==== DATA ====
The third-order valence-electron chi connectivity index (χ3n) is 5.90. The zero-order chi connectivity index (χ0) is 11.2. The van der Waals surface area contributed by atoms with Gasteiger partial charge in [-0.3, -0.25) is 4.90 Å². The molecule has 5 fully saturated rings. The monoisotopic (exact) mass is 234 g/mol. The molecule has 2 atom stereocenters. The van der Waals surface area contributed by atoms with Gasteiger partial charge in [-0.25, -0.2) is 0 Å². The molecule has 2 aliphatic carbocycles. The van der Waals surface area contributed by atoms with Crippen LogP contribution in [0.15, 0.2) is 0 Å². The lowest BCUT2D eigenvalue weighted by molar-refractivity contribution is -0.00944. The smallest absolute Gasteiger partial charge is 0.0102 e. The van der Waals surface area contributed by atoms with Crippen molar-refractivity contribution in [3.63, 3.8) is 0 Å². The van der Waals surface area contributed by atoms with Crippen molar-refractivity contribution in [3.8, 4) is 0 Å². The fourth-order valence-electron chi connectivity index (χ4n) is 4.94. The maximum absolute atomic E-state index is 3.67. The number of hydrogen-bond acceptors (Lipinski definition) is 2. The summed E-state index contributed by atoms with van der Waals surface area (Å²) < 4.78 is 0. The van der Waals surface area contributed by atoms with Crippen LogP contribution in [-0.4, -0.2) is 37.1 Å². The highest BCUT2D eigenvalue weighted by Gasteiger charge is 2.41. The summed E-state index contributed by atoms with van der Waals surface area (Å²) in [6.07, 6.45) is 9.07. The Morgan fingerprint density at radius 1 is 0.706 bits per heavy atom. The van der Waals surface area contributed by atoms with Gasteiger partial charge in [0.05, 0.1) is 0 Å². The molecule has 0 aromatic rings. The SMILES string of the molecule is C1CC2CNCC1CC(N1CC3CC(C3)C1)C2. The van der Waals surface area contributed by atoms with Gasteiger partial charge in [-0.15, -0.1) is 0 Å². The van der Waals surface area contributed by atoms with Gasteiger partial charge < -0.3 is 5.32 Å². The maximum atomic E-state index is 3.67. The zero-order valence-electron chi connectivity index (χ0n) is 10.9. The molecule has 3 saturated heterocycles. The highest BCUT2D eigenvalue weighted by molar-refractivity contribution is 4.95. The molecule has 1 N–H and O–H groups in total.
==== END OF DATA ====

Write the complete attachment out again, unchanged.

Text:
The third-order valence-electron chi connectivity index (χ3n) is 5.90. The zero-order chi connectivity index (χ0) is 11.2. The van der Waals surface area contributed by atoms with Gasteiger partial charge in [-0.3, -0.25) is 4.90 Å². The molecule has 5 fully saturated rings. The monoisotopic (exact) mass is 234 g/mol. The molecule has 2 atom stereocenters. The van der Waals surface area contributed by atoms with Gasteiger partial charge in [-0.25, -0.2) is 0 Å². The molecule has 2 aliphatic carbocycles. The van der Waals surface area contributed by atoms with Crippen LogP contribution in [0.15, 0.2) is 0 Å². The lowest BCUT2D eigenvalue weighted by molar-refractivity contribution is -0.00944. The smallest absolute Gasteiger partial charge is 0.0102 e. The van der Waals surface area contributed by atoms with Crippen molar-refractivity contribution in [3.63, 3.8) is 0 Å². The van der Waals surface area contributed by atoms with Crippen molar-refractivity contribution in [3.8, 4) is 0 Å². The fourth-order valence-electron chi connectivity index (χ4n) is 4.94. The maximum absolute atomic E-state index is 3.67. The number of hydrogen-bond acceptors (Lipinski definition) is 2. The summed E-state index contributed by atoms with van der Waals surface area (Å²) < 4.78 is 0. The van der Waals surface area contributed by atoms with Crippen LogP contribution in [-0.4, -0.2) is 37.1 Å². The highest BCUT2D eigenvalue weighted by Gasteiger charge is 2.41. The summed E-state index contributed by atoms with van der Waals surface area (Å²) in [6.07, 6.45) is 9.07. The Morgan fingerprint density at radius 1 is 0.706 bits per heavy atom. The van der Waals surface area contributed by atoms with Gasteiger partial charge in [0.05, 0.1) is 0 Å². The molecule has 0 aromatic rings. The SMILES string of the molecule is C1CC2CNCC1CC(N1CC3CC(C3)C1)C2. The van der Waals surface area contributed by atoms with Gasteiger partial charge in [-0.15, -0.1) is 0 Å². The van der Waals surface area contributed by atoms with Gasteiger partial charge < -0.3 is 5.32 Å². The maximum atomic E-state index is 3.67. The zero-order valence-electron chi connectivity index (χ0n) is 10.9. The molecule has 3 saturated heterocycles. The highest BCUT2D eigenvalue weighted by molar-refractivity contribution is 4.95. The molecule has 1 N–H and O–H groups in total.